Paper manufacturing is one of the mainstays of economic infrastructure and paper products influence many aspects of business and personal life. Pulping, process chemistry, paper coating, and recycling are key areas that can benefit from nanotechnology methods. One such method, layer-by-layer (LbL) assembly, is of great interest of its usage in the field of nanocoating. It allows creating nanometer-sized ultrathin films both on large surfaces and on microfibers and cores with the desired composition. Researchers at Louisiana Tech University have developed a simple and cost effective technique to fabricate an electrically conductive paper by applying layer-by-layer nanoassembly coating directly on wood microfibers during paper making process. Nanocoated wood microfibers and paper may be applied to make electronic devices, such as capacitors, inductors, and transistors fabricated on cost-effective lignocellulose pulp. The use of a conductive nanocoating on wood fibers can open the door for the future development of smart paper technology, applied as sensors, communication devices, electromagnetic shields, and paper-based displays.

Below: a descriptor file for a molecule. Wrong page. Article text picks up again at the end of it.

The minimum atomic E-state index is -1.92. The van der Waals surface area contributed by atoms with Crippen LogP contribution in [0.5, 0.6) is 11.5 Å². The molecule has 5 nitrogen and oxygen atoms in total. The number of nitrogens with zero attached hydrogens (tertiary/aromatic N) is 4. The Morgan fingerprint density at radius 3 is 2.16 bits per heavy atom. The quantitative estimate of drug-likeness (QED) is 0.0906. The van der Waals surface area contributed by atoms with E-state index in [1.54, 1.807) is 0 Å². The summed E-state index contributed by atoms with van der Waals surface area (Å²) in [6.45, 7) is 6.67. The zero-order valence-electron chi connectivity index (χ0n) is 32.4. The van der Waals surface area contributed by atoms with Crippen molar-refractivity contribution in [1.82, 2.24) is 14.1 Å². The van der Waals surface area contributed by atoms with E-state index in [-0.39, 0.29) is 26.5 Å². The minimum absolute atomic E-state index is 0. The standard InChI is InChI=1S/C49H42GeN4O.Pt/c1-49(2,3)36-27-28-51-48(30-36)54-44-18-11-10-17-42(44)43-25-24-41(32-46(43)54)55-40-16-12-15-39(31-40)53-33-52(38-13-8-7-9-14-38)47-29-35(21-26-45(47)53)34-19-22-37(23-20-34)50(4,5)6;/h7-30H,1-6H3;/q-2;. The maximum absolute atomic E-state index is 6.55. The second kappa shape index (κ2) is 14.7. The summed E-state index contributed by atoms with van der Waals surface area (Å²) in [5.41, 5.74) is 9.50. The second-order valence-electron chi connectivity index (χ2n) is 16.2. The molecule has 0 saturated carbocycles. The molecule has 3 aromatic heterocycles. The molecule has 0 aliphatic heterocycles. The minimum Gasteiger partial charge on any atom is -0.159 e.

Controlling the shape of nanostructures is one of the challenging issues presently faced by synthetic chemists and materials engineers. Various shapes of nanomaterials, such as sphere-, rod-, wire-, triangle-, cube-, and tube-outlines have been synthesized by various approaches. However, to produce nanostructures with high monodispersity is still one of the major issues to be solved. Most work in this area focused on inorganic or synthetically organic materials. Using pure biomolecules to produce nano- or micro-structures, without the assistance of inorganic materials, is rare. Biocompatible nanospheres have been and remain of intense interest for biosensor, drug delivery, and biomedical contrast imaging. A new research report coming out of China now shows that highly monodispersed nanospheres of cystine (a sulfur-containing amino acid) aggregate were successfully produced by a quite simple method without the assistance of any other inorganic materials. This work could be of great significance in the production of nanomaterials, biosensors, and drug delivery.